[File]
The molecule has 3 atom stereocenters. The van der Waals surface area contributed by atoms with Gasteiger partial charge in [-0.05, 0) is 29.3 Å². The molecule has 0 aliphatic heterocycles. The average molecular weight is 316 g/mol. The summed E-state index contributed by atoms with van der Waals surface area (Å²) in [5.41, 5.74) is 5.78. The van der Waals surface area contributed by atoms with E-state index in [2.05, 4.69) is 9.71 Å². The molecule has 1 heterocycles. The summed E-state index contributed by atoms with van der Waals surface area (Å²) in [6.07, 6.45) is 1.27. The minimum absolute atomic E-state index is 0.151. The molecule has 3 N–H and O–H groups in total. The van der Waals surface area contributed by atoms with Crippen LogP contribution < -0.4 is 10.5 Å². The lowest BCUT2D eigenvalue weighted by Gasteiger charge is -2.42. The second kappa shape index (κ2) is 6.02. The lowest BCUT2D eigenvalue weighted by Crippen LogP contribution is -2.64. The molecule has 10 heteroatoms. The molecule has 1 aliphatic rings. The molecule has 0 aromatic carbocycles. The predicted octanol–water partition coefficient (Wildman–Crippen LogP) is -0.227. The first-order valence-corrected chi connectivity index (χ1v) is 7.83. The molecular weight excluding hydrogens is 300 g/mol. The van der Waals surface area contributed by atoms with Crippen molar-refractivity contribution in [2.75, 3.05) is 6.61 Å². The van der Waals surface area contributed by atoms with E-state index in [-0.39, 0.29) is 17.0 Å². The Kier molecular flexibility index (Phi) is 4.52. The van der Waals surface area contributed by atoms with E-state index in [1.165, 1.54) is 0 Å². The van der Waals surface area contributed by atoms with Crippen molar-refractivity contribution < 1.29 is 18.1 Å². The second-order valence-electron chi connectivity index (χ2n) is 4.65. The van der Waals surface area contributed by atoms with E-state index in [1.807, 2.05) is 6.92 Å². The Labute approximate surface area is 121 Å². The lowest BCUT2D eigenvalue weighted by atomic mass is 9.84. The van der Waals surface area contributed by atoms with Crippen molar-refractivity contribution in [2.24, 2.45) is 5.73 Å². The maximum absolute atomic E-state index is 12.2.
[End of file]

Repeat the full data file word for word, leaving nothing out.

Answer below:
The molecule has 3 atom stereocenters. The van der Waals surface area contributed by atoms with Gasteiger partial charge in [-0.05, 0) is 29.3 Å². The molecule has 0 aliphatic heterocycles. The average molecular weight is 316 g/mol. The summed E-state index contributed by atoms with van der Waals surface area (Å²) in [5.41, 5.74) is 5.78. The van der Waals surface area contributed by atoms with E-state index in [2.05, 4.69) is 9.71 Å². The molecule has 1 heterocycles. The summed E-state index contributed by atoms with van der Waals surface area (Å²) in [6.07, 6.45) is 1.27. The minimum absolute atomic E-state index is 0.151. The molecule has 3 N–H and O–H groups in total. The van der Waals surface area contributed by atoms with Crippen LogP contribution < -0.4 is 10.5 Å². The lowest BCUT2D eigenvalue weighted by Gasteiger charge is -2.42. The second kappa shape index (κ2) is 6.02. The lowest BCUT2D eigenvalue weighted by Crippen LogP contribution is -2.64. The molecule has 10 heteroatoms. The molecule has 1 aliphatic rings. The molecule has 0 aromatic carbocycles. The predicted octanol–water partition coefficient (Wildman–Crippen LogP) is -0.227. The first-order valence-corrected chi connectivity index (χ1v) is 7.83. The molecular weight excluding hydrogens is 300 g/mol. The van der Waals surface area contributed by atoms with Crippen molar-refractivity contribution in [2.75, 3.05) is 6.61 Å². The van der Waals surface area contributed by atoms with E-state index in [-0.39, 0.29) is 17.0 Å². The Kier molecular flexibility index (Phi) is 4.52. The van der Waals surface area contributed by atoms with E-state index in [1.165, 1.54) is 0 Å². The van der Waals surface area contributed by atoms with Crippen molar-refractivity contribution < 1.29 is 18.1 Å². The second-order valence-electron chi connectivity index (χ2n) is 4.65. The van der Waals surface area contributed by atoms with E-state index in [1.807, 2.05) is 6.92 Å². The Labute approximate surface area is 121 Å². The lowest BCUT2D eigenvalue weighted by atomic mass is 9.84. The van der Waals surface area contributed by atoms with Crippen molar-refractivity contribution in [2.24, 2.45) is 5.73 Å². The maximum absolute atomic E-state index is 12.2.